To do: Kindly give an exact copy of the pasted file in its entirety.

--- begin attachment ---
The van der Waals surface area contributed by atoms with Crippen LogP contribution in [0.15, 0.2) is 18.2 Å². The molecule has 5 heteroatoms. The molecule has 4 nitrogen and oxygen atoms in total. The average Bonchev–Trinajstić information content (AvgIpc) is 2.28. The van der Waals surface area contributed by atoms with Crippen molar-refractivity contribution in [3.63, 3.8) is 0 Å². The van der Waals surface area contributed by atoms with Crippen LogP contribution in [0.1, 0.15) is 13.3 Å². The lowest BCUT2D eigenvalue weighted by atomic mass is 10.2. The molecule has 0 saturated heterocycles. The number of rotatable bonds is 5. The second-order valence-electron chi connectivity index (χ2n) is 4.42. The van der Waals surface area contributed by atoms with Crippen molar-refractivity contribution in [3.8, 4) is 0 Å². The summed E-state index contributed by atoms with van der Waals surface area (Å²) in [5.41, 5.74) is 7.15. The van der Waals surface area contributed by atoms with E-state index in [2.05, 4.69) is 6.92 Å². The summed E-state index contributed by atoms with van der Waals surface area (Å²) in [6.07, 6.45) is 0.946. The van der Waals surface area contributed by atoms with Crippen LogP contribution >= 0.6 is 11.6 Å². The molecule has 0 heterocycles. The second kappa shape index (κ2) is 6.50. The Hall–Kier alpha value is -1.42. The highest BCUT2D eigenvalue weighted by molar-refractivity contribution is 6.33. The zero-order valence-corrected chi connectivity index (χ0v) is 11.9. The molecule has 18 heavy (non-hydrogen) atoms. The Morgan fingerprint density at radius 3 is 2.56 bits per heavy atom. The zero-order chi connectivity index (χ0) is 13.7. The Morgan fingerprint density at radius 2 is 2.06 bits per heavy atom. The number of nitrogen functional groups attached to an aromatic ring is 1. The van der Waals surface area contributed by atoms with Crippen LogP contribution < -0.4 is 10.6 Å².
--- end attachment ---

The van der Waals surface area contributed by atoms with Crippen LogP contribution in [0.15, 0.2) is 18.2 Å². The molecule has 5 heteroatoms. The molecule has 4 nitrogen and oxygen atoms in total. The average Bonchev–Trinajstić information content (AvgIpc) is 2.28. The van der Waals surface area contributed by atoms with Crippen molar-refractivity contribution in [3.63, 3.8) is 0 Å². The van der Waals surface area contributed by atoms with Crippen LogP contribution in [0.1, 0.15) is 13.3 Å². The lowest BCUT2D eigenvalue weighted by atomic mass is 10.2. The molecule has 0 saturated heterocycles. The number of rotatable bonds is 5. The second-order valence-electron chi connectivity index (χ2n) is 4.42. The van der Waals surface area contributed by atoms with Crippen molar-refractivity contribution in [3.8, 4) is 0 Å². The summed E-state index contributed by atoms with van der Waals surface area (Å²) in [5.41, 5.74) is 7.15. The van der Waals surface area contributed by atoms with E-state index in [2.05, 4.69) is 6.92 Å². The summed E-state index contributed by atoms with van der Waals surface area (Å²) in [6.07, 6.45) is 0.946. The van der Waals surface area contributed by atoms with Crippen LogP contribution >= 0.6 is 11.6 Å². The molecule has 0 heterocycles. The second kappa shape index (κ2) is 6.50. The Hall–Kier alpha value is -1.42. The highest BCUT2D eigenvalue weighted by molar-refractivity contribution is 6.33. The zero-order valence-corrected chi connectivity index (χ0v) is 11.9. The molecule has 18 heavy (non-hydrogen) atoms. The Morgan fingerprint density at radius 3 is 2.56 bits per heavy atom. The zero-order chi connectivity index (χ0) is 13.7. The Morgan fingerprint density at radius 2 is 2.06 bits per heavy atom. The number of nitrogen functional groups attached to an aromatic ring is 1. The van der Waals surface area contributed by atoms with Crippen LogP contribution < -0.4 is 10.6 Å².